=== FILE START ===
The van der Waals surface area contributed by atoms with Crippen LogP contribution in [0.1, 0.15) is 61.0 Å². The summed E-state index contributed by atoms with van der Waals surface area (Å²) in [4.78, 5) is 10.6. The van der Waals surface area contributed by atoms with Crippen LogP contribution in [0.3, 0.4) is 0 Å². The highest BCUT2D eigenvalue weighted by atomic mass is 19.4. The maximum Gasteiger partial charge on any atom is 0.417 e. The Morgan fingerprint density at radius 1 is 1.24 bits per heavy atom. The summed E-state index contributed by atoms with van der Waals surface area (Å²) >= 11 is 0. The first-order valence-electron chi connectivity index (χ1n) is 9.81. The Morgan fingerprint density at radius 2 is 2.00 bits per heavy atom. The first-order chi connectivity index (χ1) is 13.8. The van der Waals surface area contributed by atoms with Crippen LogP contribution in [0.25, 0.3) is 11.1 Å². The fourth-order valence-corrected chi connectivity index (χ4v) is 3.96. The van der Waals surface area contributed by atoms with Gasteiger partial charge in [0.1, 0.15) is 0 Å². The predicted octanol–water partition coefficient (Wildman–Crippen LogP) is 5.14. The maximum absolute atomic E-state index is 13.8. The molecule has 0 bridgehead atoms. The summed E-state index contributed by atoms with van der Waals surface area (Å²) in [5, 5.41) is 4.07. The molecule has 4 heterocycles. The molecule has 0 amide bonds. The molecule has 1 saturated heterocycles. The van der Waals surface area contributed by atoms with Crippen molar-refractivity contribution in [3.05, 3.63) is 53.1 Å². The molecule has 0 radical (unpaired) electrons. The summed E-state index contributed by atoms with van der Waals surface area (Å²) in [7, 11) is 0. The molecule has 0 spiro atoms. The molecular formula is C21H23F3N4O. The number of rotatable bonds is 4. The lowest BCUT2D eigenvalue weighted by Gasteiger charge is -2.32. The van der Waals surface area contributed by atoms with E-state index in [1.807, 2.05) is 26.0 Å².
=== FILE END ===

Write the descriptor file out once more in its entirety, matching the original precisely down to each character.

The van der Waals surface area contributed by atoms with Crippen LogP contribution in [0.1, 0.15) is 61.0 Å². The summed E-state index contributed by atoms with van der Waals surface area (Å²) in [4.78, 5) is 10.6. The van der Waals surface area contributed by atoms with Crippen LogP contribution in [0.3, 0.4) is 0 Å². The highest BCUT2D eigenvalue weighted by atomic mass is 19.4. The maximum Gasteiger partial charge on any atom is 0.417 e. The Morgan fingerprint density at radius 1 is 1.24 bits per heavy atom. The summed E-state index contributed by atoms with van der Waals surface area (Å²) >= 11 is 0. The first-order valence-electron chi connectivity index (χ1n) is 9.81. The Morgan fingerprint density at radius 2 is 2.00 bits per heavy atom. The first-order chi connectivity index (χ1) is 13.8. The van der Waals surface area contributed by atoms with Crippen LogP contribution in [0.25, 0.3) is 11.1 Å². The fourth-order valence-corrected chi connectivity index (χ4v) is 3.96. The van der Waals surface area contributed by atoms with Gasteiger partial charge in [0.1, 0.15) is 0 Å². The predicted octanol–water partition coefficient (Wildman–Crippen LogP) is 5.14. The maximum absolute atomic E-state index is 13.8. The molecule has 0 bridgehead atoms. The summed E-state index contributed by atoms with van der Waals surface area (Å²) in [5, 5.41) is 4.07. The molecule has 4 heterocycles. The molecule has 0 amide bonds. The molecule has 1 saturated heterocycles. The van der Waals surface area contributed by atoms with Crippen molar-refractivity contribution in [3.05, 3.63) is 53.1 Å². The molecule has 0 radical (unpaired) electrons. The summed E-state index contributed by atoms with van der Waals surface area (Å²) in [7, 11) is 0. The molecule has 0 spiro atoms. The molecular formula is C21H23F3N4O. The number of rotatable bonds is 4. The lowest BCUT2D eigenvalue weighted by Gasteiger charge is -2.32. The van der Waals surface area contributed by atoms with E-state index in [1.807, 2.05) is 26.0 Å².